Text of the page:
It’s comforting that for the near future, she can always just change her mind. It won’t be too hard to slip into a second year surgery residency spot if she decides next year that she made a horrible mistake. It might not be a program in Southern California, but it will be a program somewhere.
The value of an MD degree
What’s more, there’s great value to having an “MD”. As professional degrees go, it carries with it immense social capital. In whatever business venture she pursues, I anticipate that she will have respect for her intelligence without having to prove herself. She has already proven herself by going through the rigorous selection process of medical training and emerging with an MD.
The perspective of an MD is invaluable. It’s one of those “black box” fields where it’s impossible to understand what it means to be a physician without having gone through the training process. I suspect it’s a similar situation to firefighting or law enforcement. You can’t understand the particulars of their lives unless you’ve walked in their shoes.
This perspective will make her a sought after consultant for the medical industry. I just can’t imagine that many consultants are walking around with an MD under their belts. She will be a rarity.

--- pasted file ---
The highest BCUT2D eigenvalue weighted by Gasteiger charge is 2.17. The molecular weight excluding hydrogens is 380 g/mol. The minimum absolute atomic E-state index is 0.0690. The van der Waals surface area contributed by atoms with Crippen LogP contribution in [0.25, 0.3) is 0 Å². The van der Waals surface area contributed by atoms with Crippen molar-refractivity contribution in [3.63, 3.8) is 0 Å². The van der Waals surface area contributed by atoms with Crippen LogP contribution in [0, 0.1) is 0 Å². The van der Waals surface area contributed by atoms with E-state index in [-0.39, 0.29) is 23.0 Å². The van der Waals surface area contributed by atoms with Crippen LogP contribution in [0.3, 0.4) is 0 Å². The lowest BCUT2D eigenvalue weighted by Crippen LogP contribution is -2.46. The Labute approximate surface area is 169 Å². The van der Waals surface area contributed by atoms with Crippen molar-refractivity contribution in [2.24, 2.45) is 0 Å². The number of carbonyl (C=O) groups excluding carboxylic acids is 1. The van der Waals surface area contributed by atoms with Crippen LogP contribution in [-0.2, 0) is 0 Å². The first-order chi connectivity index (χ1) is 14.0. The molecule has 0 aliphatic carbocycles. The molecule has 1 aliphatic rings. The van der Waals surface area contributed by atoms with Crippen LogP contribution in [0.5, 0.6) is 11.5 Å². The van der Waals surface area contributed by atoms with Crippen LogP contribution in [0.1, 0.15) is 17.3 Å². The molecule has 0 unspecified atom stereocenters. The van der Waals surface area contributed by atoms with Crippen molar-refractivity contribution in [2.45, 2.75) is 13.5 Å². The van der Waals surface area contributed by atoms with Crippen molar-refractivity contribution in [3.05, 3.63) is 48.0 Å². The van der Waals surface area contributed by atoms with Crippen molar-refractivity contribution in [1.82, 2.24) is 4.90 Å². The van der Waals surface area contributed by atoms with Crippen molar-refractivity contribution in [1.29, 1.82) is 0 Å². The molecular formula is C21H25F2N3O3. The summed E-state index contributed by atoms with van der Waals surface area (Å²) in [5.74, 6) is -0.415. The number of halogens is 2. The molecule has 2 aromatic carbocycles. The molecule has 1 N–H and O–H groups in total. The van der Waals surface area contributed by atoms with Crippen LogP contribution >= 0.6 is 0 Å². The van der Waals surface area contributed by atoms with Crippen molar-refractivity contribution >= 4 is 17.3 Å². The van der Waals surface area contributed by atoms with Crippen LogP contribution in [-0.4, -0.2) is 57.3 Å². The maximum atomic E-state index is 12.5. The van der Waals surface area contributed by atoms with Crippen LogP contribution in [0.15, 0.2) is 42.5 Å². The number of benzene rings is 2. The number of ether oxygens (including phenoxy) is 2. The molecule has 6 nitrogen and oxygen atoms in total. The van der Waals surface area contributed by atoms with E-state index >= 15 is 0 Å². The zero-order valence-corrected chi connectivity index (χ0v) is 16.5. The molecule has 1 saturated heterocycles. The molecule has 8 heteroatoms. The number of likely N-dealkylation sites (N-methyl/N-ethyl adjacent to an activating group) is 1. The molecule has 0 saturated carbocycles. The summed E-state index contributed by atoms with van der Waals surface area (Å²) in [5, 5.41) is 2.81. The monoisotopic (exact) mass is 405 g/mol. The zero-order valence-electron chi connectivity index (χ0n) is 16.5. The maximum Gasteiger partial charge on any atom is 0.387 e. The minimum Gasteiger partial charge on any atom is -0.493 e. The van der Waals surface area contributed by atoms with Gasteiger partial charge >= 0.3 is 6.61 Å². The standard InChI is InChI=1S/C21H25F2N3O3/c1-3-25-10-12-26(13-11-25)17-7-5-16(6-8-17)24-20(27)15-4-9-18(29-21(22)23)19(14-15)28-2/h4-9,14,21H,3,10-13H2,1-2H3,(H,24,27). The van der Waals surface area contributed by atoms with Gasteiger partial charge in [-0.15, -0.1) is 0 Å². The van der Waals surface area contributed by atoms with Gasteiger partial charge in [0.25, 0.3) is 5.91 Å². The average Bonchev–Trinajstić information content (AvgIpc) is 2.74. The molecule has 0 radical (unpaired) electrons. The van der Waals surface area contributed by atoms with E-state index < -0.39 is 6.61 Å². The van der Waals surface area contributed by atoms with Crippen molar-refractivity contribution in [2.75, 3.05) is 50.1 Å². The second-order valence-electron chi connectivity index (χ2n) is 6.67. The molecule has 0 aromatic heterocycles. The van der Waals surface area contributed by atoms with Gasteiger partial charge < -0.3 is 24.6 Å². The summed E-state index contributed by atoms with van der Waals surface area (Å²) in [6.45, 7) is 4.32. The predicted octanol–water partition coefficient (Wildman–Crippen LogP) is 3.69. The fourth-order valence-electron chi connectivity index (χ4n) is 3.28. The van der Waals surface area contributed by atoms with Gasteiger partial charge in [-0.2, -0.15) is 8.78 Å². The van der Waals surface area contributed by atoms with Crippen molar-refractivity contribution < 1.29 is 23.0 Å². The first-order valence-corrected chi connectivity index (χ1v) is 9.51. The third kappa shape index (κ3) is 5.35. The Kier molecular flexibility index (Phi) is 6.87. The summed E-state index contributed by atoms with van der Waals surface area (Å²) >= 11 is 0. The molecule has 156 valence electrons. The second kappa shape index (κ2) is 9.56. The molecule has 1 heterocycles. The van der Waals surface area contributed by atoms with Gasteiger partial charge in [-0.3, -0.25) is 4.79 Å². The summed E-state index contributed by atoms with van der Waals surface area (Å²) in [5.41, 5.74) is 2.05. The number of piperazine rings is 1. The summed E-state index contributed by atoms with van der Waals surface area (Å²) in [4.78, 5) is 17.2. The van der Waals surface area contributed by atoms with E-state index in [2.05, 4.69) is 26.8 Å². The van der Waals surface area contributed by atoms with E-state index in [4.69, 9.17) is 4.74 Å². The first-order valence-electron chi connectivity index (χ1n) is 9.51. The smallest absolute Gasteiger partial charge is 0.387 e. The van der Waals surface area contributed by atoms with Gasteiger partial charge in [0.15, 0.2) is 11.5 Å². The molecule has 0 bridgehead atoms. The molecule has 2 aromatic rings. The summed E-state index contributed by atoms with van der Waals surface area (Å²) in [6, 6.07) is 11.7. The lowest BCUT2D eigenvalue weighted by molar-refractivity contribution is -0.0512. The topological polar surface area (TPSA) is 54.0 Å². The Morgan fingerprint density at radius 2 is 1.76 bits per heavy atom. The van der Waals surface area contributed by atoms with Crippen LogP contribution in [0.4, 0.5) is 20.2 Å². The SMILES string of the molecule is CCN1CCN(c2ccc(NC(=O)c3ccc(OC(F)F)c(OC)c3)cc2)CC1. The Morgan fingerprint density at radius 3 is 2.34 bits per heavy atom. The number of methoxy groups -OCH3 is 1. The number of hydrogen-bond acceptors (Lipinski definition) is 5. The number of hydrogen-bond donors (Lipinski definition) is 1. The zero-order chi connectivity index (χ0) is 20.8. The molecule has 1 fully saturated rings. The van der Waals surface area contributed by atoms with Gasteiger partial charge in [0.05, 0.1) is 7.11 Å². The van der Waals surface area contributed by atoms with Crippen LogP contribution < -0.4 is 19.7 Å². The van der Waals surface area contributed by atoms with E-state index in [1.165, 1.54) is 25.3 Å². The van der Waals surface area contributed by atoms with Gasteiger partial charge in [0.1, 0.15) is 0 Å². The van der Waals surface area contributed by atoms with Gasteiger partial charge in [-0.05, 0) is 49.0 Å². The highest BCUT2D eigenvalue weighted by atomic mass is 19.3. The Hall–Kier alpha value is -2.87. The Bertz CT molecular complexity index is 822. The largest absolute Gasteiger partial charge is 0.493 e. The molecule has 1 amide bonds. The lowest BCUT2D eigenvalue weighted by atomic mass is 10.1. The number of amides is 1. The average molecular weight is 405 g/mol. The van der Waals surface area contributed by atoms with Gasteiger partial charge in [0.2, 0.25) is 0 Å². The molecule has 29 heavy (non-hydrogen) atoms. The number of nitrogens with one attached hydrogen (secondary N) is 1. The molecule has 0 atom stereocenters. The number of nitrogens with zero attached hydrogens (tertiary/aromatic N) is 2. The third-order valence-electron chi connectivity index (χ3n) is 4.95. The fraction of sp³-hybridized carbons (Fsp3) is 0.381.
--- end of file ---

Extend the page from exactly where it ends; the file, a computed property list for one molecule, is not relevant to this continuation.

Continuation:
The bad and the ugly
It’s heartbreaking that she invested so much time in medical school and intern year, only to decide to quit residency. There is an incredible investment of energy required to obtain an MD. To spend that energy without getting the payout of a long and fruitful career as a physician… it’s just sad.
When I think back to my own path, I never would have knowingly gone through the process if I knew I wouldn’t be practicing medicine on the other side of training. If I was going to end up as a consultant, I’d much rather have gone straight for that industry from the start.
I’m glad my friend had the foresight to envision her life as an attending physician and realize that it wasn’t going to make her happy. This realization may have prevented yet another unhappy and burnt out physician. I am sad she didn’t figure this out before spending the last decade training for an MD, but c’est la vie!
It takes a lot of courage to quit residency training, so I have a lot of respect for her. I wish her all the best.
Have you ever thought about quitting your residency program? What stopped you? Comment and subscribe below!
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There was an administrator at the hospital I worked who was an MD/MBA in medical admin> I don’t think she even did an internship. Her med school was one of the Caribbean schools. Nothing against them, I have some friends who are very good physician out of the Caribbean. Her “job” was to interface between the medical staff and admin as admin tried to force certain policies on us. I think she eventually went into selling EMR and setting up EMR systems. I don’t find it as a loss. This is America where you can be what you want